Some of my thoughts on trading and the market:
The market is not a kind place. Only the strongest/luckiest will profit. The formula to success will lie in employing good TA( technical analysis), FA, money management, risk management and emotional control.
Always do your own research and analysis before making decisions on whether to buy or sell. Don't always take analyst's recommendations for what they are. People might have their own motives or intentions for their stock calls.
Remember, the bottom line isn't about how many more winning trades than losing ones you have, but how much you make when you win and how much you make when you lose.
1. Price and volume are the purest forms of information available. Everything else is derived from these 2 variables. So always look at price and volume before looking at everything else.
2. Don't chase a stock simply for the sake of chasing it, unless there are supporting technical indicators( eg. breakout in price and volume)
3. Look to volume as a supporting indicator. Increasing volume confirms the trend. Decreasing volume on increasing price shows that the trend is suspect.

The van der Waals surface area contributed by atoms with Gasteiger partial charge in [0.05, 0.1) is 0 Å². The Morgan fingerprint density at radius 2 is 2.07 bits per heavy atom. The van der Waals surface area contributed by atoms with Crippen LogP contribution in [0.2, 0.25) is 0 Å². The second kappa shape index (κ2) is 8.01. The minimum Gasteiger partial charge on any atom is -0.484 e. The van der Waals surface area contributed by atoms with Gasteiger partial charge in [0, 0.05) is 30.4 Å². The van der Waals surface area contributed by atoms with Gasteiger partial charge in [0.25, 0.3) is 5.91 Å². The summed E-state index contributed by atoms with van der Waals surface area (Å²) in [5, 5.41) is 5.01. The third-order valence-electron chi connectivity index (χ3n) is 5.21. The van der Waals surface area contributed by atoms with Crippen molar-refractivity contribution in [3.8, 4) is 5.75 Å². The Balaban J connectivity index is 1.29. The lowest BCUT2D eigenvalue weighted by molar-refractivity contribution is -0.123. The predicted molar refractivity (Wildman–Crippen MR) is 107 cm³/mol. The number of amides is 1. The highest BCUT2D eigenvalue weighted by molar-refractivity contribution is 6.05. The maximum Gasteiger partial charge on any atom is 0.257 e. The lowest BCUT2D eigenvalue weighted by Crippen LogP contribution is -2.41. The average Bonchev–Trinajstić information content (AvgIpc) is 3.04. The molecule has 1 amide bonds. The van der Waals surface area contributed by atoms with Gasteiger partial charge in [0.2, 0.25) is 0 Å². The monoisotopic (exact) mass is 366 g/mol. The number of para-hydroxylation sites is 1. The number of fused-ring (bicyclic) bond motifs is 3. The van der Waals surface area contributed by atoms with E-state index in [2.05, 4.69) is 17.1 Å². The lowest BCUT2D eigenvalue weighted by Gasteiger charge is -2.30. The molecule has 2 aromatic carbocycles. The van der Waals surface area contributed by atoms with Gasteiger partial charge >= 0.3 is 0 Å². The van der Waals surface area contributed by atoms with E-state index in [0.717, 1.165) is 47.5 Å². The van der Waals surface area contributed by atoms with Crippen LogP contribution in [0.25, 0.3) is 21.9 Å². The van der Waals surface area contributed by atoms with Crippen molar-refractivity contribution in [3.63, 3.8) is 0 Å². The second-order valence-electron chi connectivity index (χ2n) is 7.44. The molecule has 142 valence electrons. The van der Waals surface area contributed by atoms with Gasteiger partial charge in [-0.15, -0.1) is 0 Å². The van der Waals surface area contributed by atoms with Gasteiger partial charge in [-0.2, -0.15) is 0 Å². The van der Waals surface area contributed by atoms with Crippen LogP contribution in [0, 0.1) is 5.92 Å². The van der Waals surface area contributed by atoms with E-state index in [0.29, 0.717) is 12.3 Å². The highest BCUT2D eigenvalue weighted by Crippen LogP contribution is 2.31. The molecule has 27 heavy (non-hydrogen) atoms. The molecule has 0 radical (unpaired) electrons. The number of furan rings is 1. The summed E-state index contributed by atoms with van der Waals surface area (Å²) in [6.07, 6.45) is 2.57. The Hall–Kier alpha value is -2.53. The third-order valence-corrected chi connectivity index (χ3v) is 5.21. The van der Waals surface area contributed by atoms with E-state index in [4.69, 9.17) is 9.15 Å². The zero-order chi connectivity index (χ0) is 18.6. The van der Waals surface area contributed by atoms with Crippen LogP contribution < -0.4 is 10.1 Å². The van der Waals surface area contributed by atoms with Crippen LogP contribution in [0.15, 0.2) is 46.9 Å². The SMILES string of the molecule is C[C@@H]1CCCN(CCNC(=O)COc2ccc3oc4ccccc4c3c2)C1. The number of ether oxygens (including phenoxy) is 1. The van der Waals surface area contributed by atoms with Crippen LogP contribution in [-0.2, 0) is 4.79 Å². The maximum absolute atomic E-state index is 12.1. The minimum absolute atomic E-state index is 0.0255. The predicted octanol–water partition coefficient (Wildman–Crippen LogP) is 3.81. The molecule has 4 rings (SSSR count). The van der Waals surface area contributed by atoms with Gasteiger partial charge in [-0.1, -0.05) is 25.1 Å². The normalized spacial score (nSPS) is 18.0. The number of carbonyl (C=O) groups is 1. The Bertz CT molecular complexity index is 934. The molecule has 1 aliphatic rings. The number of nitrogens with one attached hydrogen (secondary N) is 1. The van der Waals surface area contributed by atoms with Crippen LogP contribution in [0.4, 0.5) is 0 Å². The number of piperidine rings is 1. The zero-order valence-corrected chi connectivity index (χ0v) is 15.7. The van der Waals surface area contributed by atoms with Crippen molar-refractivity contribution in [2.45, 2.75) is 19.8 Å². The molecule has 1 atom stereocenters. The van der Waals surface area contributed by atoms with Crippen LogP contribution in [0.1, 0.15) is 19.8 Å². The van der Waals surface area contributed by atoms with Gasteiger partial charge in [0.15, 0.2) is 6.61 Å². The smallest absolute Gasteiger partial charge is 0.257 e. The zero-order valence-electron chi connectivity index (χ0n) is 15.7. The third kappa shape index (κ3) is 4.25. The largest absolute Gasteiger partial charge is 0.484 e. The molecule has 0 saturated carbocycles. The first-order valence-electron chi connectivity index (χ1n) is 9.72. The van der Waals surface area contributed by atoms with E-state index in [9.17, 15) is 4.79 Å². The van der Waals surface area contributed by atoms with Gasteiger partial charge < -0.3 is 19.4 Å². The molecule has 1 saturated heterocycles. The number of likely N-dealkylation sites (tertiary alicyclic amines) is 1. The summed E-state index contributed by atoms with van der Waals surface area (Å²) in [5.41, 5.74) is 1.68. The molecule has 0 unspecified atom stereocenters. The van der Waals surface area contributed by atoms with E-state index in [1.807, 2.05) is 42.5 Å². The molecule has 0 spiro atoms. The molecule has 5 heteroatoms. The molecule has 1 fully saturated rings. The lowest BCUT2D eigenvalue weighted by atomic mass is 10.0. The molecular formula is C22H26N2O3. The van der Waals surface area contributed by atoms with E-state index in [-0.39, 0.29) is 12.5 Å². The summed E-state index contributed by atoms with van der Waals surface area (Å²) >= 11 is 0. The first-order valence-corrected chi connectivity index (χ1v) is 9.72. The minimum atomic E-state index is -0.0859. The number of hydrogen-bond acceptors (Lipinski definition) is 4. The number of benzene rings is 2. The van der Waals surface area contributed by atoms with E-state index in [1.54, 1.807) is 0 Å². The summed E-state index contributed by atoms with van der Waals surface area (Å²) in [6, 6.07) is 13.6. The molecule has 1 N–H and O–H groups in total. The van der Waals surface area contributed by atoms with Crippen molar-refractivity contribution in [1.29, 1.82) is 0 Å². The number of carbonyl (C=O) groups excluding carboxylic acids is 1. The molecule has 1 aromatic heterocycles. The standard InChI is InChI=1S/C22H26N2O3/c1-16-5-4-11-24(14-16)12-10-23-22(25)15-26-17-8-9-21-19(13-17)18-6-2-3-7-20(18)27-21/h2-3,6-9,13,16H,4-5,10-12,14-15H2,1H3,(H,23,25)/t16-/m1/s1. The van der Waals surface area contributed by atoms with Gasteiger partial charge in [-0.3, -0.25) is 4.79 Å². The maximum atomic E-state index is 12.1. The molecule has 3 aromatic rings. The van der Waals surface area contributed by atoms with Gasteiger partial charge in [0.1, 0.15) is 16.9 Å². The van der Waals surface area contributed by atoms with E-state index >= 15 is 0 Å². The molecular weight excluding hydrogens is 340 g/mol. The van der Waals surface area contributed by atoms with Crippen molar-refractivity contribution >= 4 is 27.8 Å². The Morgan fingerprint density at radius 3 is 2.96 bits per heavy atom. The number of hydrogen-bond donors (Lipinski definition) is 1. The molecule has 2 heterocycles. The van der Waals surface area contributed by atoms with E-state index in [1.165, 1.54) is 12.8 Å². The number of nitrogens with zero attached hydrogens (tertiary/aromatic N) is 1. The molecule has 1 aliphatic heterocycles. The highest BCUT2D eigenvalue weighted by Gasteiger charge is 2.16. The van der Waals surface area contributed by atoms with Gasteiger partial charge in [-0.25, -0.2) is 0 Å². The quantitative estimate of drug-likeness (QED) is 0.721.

4. A complex system isn't necessarily better than a simple system. A simple system based on price, volume, trendlines, S&R and Moving Averages deliver clearer signals and better returns than a complex system.
1.Always trade with an edge. If you don't think a trade has a >50 % probability of success, then it's not worth taking.
2.Trading more isn't necessarily better than trading less. Consistency is the key. If there is no good reason to trade, don't trade.
3. Always have a Target Price (TP) and Stop Loss price in mind before you enter a trade.
4. Try to take trades with a risk-reward ratio of at least 2:1
5. Sometimes try to see the bigger picture- the long term view over the next 6-12 months. Don't be overly focused on the short-term. More money is made from investment over the long run than from trading.
About the market/cycles:
1. Stock markets move in cycles. The stock market is a leading indicator, forward-looking by 6 to 9 months. The market usually bottoms out or peaks before the economy. So buying stocks when the news is all good may not be a very good idea.
2. Blue-chips are normally the first counters to rally, followed by small-caps and penny stocks. The penny stocks are usually the last to rise, often preceding a correction.
3. Look at investor sentiment as a contrarian indicator. Quite reliable at predicting market tops/bottoms. In Mar 2010 the % of bulls was only 2%, whereby the market soon bottomed.